For those who use rescue inhalers (i.e. Respimat, ProAir, Ventolin...how often do you use and how does it help you?
Emphysema is a progressive lung disease that is literally breathtaking. It’s the result of damage to the air sacs inside your lung tissue, which makes the gas exchange that’s supposed to occur in the lungs increasingly harder to do. There are over 3 million Americans who have been diagnosed with emphysema, as well as 8 million diagnosed with another form of chronic obstructive pulmonary disease (COPD). Left untreated, emphysema can quickly become life-threatening.
Gradual Loss of Breath: The Stages of Emphysema & Life Expectancy
The progression of emphysema is divided into four stages based, largely based on your lung capacity, as measured by how much air your lungs can expel in one second.
In Stage 1, symptoms may barely be felt, and lung capacity may be greater than 80% of normal.
Stage 2 is where most people begin considering a visit to the doctor about a persistent cough, and lung capacity have fallen to between 50-80%.
During Stage 3, lung capacity is down to 30-50%, and significant flare-ups of symptoms may occur bi-annually.
Stage 4 is marked by extremely difficult breathing and frequent hospitalizations and is known as end-stage COPD because a flare-up of symptoms could be fatal.
Because most patients aren’t diagnosed until stage 2 or 3, the prognosis for emphysema is often poor, and the average life expectancy is about five years.
The biggest risk factor for emphysema is a history of tobacco. Exposure to a number of air pollutants like exhaust, second-hand smoke, dust, and fumes may also increase your risk. Family history has also been proven to be a risk factor. If you have relatives who suffered from emphysema, you may be at increased risk of developing the disease, even if you don’t smoke. And as with so many disorders, age is a risk factor; most cases of emphysema showing up in person between the ages of 40 and 60.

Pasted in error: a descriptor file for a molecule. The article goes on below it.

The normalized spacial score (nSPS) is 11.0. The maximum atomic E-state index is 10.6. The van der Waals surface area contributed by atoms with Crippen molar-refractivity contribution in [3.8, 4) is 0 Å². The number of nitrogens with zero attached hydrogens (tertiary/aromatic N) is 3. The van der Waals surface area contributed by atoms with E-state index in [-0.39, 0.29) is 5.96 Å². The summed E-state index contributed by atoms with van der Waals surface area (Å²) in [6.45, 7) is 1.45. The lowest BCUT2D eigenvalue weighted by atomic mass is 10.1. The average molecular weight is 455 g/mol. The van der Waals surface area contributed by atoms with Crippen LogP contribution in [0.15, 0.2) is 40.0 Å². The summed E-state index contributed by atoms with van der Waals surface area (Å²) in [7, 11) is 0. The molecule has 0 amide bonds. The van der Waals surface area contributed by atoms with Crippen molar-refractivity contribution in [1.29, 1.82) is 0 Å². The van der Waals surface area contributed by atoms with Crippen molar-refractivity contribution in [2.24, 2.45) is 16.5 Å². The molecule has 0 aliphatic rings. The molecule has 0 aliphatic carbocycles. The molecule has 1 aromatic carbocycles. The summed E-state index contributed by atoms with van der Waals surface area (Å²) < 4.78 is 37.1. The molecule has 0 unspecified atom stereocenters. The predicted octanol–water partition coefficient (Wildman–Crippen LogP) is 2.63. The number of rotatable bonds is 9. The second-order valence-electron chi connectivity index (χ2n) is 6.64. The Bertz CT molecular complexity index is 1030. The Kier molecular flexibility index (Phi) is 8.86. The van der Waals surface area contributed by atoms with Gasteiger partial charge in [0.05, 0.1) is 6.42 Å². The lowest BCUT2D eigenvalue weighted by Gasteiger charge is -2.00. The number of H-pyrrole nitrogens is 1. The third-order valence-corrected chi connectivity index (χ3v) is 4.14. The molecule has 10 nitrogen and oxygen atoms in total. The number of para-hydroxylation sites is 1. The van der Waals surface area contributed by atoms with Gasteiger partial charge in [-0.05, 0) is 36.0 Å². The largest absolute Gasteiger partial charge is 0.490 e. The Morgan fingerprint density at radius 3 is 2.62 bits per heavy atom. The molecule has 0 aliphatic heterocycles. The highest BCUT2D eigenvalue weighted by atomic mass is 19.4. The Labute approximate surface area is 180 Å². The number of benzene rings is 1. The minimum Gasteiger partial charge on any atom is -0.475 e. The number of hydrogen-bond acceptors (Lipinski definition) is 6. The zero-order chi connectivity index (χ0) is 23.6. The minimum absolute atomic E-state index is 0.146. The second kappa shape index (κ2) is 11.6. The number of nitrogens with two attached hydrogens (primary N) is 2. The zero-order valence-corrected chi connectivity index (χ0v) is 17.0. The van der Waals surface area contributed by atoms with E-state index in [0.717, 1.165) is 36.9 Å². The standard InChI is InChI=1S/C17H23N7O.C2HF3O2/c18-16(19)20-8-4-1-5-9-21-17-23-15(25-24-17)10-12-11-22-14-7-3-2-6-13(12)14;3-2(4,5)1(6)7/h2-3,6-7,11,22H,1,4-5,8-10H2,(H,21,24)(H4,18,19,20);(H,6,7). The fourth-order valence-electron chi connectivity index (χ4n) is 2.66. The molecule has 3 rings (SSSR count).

Treatment Options for Emphysema
While there is no cure for emphysema, it can be slowed down considerably. The first step is to immediately cease all habits that may be agitating your emphysema, like smoking. Smokers who are diagnosed with emphysema can greatly exceed the 5-year average life expectancy if they quit smoking immediately.
As the disease progresses, what can’t be halted can be made more comfortable with the treatment. Medications can alleviate breathing problems, therapy programs can provide new breathing techniques, oxygen tanks may be used to provide immediate relief, and even some surgical options are available to removed severely damaged tissue.
Just like to tell you that having had a stay in hospital with unusually stressful breathing problems which I have had since 2002 I am so pleased with a change that I was given. By using Ventolin and Saline capsules through a nebuliser I am so pleased that it gives me almost instant relief. The handheld Ventolin was OK but it seldom achieved this despite claims. I think the reason is that the 'old' method hit ones tonsils and stayed there, but the nebuliser delivers it deep into the lungs on a vapor jet. Whatever, it works better by far. Changes are constant and maybe it takes a hospital stay to get the latest advances?
I have suffered from SOB for 17 years now and only recently have been introduced to the magic solution ( for me) to my emphysima problem. It is to use a nebuliser with Ventolin, Ipratropium and a saline solution. The Ipratropium is the new element and it works within minutes to 'open the airways' and releive the stress of being SOB.. It is very effective for me and maybe for you too. But everyone is different - so I mention this in the hope that it may help someone, somewhere. Good luck.
How often formrelievers? For me during my occasional spells of extreme breathlessness (about twice a year) up to 20 times per day. This gives me "the shakes" and I suggested to my GP that it seemed to have lost its effectiveness over 17 years of use. He agreed and prescribed nebulisers. The improvement is remarkable. Relief is achieved within 10 minutes of the session. I take ventolin, ipratropium and a saline solution. Before bed ensures clear airways through the night and that is an enormous advantage. It works for me. I will never be cured, but relief is so important and welcome.
The answer is difficult. It all depends. If your problem is occasional maybe 2 puffs twice a day. In my case it can be up to 20 times per day when I am badly hit with breathlessness. At my stage I have been put on a nebuliser to dispense ventolin, ipratropium and a saline solution after my hand held blue ventolin inhaler became inneffective. They tell me that the nebuliser dispenses 20 times the amount of ventolin that comes from the hand-held device. I get 'the shakes' but it's a price I am willing to pay. Whatever, it seems to have been a better controller for me. But one person's treatment may well be completely different to another's. So I can only give my opinion. Listen carefully to your GP and make sure you follow the rules. I didn't and I nearly paid a high price for my stupidity. But I'm still here at 87! Whoopeeeee. Good luck.